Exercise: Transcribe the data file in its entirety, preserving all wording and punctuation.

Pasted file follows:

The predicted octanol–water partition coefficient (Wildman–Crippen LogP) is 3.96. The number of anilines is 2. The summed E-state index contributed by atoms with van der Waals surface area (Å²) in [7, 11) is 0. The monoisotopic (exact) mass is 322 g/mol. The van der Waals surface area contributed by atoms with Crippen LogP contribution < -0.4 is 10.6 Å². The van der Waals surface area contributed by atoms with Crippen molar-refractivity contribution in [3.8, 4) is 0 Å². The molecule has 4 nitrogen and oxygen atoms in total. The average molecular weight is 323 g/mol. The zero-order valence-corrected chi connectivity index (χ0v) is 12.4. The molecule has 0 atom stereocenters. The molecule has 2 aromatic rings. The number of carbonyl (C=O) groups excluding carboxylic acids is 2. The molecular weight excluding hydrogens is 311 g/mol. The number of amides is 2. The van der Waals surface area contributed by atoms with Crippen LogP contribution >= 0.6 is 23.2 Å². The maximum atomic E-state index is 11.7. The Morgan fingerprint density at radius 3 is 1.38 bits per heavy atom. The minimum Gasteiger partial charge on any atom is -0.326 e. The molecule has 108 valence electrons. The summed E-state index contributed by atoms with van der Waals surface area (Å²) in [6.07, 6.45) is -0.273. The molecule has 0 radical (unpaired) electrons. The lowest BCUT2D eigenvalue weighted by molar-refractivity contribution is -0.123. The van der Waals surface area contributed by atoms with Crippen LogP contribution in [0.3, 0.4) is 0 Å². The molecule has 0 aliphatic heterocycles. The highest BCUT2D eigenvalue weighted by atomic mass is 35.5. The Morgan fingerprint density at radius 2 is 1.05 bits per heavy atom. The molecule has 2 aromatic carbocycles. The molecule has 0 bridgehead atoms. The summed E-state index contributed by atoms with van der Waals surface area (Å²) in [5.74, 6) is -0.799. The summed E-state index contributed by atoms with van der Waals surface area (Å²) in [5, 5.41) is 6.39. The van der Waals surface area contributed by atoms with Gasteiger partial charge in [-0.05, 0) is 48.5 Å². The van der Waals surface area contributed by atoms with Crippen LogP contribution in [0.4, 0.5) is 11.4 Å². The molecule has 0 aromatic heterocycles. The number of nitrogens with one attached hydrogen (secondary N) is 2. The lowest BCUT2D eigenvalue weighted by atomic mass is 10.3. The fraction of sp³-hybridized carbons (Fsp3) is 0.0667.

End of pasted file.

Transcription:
The predicted octanol–water partition coefficient (Wildman–Crippen LogP) is 3.96. The number of anilines is 2. The summed E-state index contributed by atoms with van der Waals surface area (Å²) in [7, 11) is 0. The monoisotopic (exact) mass is 322 g/mol. The van der Waals surface area contributed by atoms with Crippen LogP contribution < -0.4 is 10.6 Å². The van der Waals surface area contributed by atoms with Crippen molar-refractivity contribution in [3.8, 4) is 0 Å². The molecule has 4 nitrogen and oxygen atoms in total. The average molecular weight is 323 g/mol. The zero-order valence-corrected chi connectivity index (χ0v) is 12.4. The molecule has 0 atom stereocenters. The molecule has 2 aromatic rings. The number of carbonyl (C=O) groups excluding carboxylic acids is 2. The molecular weight excluding hydrogens is 311 g/mol. The number of amides is 2. The van der Waals surface area contributed by atoms with Crippen LogP contribution >= 0.6 is 23.2 Å². The maximum atomic E-state index is 11.7. The Morgan fingerprint density at radius 3 is 1.38 bits per heavy atom. The minimum Gasteiger partial charge on any atom is -0.326 e. The molecule has 108 valence electrons. The summed E-state index contributed by atoms with van der Waals surface area (Å²) in [6.07, 6.45) is -0.273. The molecule has 0 radical (unpaired) electrons. The lowest BCUT2D eigenvalue weighted by molar-refractivity contribution is -0.123. The van der Waals surface area contributed by atoms with Crippen LogP contribution in [0.3, 0.4) is 0 Å². The molecule has 0 aliphatic heterocycles. The highest BCUT2D eigenvalue weighted by atomic mass is 35.5. The Morgan fingerprint density at radius 2 is 1.05 bits per heavy atom. The molecule has 2 aromatic carbocycles. The molecule has 0 bridgehead atoms. The summed E-state index contributed by atoms with van der Waals surface area (Å²) in [5.74, 6) is -0.799. The summed E-state index contributed by atoms with van der Waals surface area (Å²) in [5, 5.41) is 6.39. The van der Waals surface area contributed by atoms with Gasteiger partial charge in [-0.05, 0) is 48.5 Å². The van der Waals surface area contributed by atoms with Crippen LogP contribution in [0.4, 0.5) is 11.4 Å². The molecule has 0 aromatic heterocycles. The number of nitrogens with one attached hydrogen (secondary N) is 2. The lowest BCUT2D eigenvalue weighted by atomic mass is 10.3. The fraction of sp³-hybridized carbons (Fsp3) is 0.0667.